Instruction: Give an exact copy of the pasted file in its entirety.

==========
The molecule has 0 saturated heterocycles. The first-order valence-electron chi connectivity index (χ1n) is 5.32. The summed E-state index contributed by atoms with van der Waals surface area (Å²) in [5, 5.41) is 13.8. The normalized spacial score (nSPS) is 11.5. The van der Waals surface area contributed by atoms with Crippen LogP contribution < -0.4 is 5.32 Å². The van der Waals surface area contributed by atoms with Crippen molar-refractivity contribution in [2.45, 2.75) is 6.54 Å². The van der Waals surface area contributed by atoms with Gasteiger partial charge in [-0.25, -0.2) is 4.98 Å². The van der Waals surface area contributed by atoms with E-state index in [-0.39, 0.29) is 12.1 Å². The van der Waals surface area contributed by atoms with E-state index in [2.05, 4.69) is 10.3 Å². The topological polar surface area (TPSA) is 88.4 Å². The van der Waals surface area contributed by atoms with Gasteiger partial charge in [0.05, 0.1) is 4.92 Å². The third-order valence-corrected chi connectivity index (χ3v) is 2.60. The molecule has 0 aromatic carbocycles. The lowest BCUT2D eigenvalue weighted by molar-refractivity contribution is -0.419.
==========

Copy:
The molecule has 0 saturated heterocycles. The first-order valence-electron chi connectivity index (χ1n) is 5.32. The summed E-state index contributed by atoms with van der Waals surface area (Å²) in [5, 5.41) is 13.8. The normalized spacial score (nSPS) is 11.5. The van der Waals surface area contributed by atoms with Crippen LogP contribution < -0.4 is 5.32 Å². The van der Waals surface area contributed by atoms with Crippen molar-refractivity contribution in [2.45, 2.75) is 6.54 Å². The van der Waals surface area contributed by atoms with Gasteiger partial charge in [-0.25, -0.2) is 4.98 Å². The van der Waals surface area contributed by atoms with E-state index in [-0.39, 0.29) is 12.1 Å². The van der Waals surface area contributed by atoms with E-state index in [2.05, 4.69) is 10.3 Å². The topological polar surface area (TPSA) is 88.4 Å². The van der Waals surface area contributed by atoms with Gasteiger partial charge in [0.05, 0.1) is 4.92 Å². The third-order valence-corrected chi connectivity index (χ3v) is 2.60. The molecule has 0 aromatic carbocycles. The lowest BCUT2D eigenvalue weighted by molar-refractivity contribution is -0.419.